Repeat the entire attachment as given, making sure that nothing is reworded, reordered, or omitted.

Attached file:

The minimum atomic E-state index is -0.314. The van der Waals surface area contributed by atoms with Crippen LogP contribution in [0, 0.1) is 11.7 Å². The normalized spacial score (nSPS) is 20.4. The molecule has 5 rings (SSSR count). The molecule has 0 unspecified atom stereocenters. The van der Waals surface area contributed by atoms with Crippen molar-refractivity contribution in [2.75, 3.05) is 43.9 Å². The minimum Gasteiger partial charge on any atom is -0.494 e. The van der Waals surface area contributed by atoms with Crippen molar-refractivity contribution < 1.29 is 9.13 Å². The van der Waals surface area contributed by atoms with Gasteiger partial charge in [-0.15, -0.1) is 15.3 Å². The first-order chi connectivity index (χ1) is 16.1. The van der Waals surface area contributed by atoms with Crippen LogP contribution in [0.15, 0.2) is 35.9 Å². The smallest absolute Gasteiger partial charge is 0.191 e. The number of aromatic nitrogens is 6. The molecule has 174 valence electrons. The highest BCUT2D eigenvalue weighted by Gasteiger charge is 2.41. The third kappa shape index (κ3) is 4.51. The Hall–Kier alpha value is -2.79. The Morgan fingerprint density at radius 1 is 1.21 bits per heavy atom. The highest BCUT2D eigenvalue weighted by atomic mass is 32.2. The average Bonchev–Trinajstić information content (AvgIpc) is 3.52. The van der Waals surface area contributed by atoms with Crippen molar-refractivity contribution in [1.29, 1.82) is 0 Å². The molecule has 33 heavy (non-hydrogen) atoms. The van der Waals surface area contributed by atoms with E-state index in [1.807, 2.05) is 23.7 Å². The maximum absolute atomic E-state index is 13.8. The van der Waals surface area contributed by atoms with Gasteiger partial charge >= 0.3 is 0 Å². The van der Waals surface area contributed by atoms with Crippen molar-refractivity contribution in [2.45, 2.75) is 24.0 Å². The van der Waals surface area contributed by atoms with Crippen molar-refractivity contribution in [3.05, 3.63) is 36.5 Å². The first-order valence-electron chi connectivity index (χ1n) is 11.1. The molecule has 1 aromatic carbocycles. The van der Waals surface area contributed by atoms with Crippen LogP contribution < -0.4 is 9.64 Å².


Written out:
The minimum atomic E-state index is -0.314. The van der Waals surface area contributed by atoms with Crippen LogP contribution in [0, 0.1) is 11.7 Å². The normalized spacial score (nSPS) is 20.4. The molecule has 5 rings (SSSR count). The molecule has 0 unspecified atom stereocenters. The van der Waals surface area contributed by atoms with Crippen molar-refractivity contribution in [2.75, 3.05) is 43.9 Å². The minimum Gasteiger partial charge on any atom is -0.494 e. The van der Waals surface area contributed by atoms with Crippen molar-refractivity contribution < 1.29 is 9.13 Å². The van der Waals surface area contributed by atoms with Gasteiger partial charge in [-0.15, -0.1) is 15.3 Å². The first-order chi connectivity index (χ1) is 16.1. The van der Waals surface area contributed by atoms with Crippen LogP contribution in [0.15, 0.2) is 35.9 Å². The smallest absolute Gasteiger partial charge is 0.191 e. The number of aromatic nitrogens is 6. The molecule has 174 valence electrons. The highest BCUT2D eigenvalue weighted by Gasteiger charge is 2.41. The third kappa shape index (κ3) is 4.51. The Hall–Kier alpha value is -2.79. The Morgan fingerprint density at radius 1 is 1.21 bits per heavy atom. The highest BCUT2D eigenvalue weighted by atomic mass is 32.2. The average Bonchev–Trinajstić information content (AvgIpc) is 3.52. The van der Waals surface area contributed by atoms with Crippen molar-refractivity contribution in [1.29, 1.82) is 0 Å². The molecule has 33 heavy (non-hydrogen) atoms. The van der Waals surface area contributed by atoms with E-state index in [1.807, 2.05) is 23.7 Å². The maximum absolute atomic E-state index is 13.8. The van der Waals surface area contributed by atoms with Gasteiger partial charge >= 0.3 is 0 Å². The van der Waals surface area contributed by atoms with Crippen molar-refractivity contribution in [2.45, 2.75) is 24.0 Å². The van der Waals surface area contributed by atoms with Crippen molar-refractivity contribution in [3.05, 3.63) is 36.5 Å². The first-order valence-electron chi connectivity index (χ1n) is 11.1. The molecule has 1 aromatic carbocycles. The van der Waals surface area contributed by atoms with Crippen LogP contribution < -0.4 is 9.64 Å².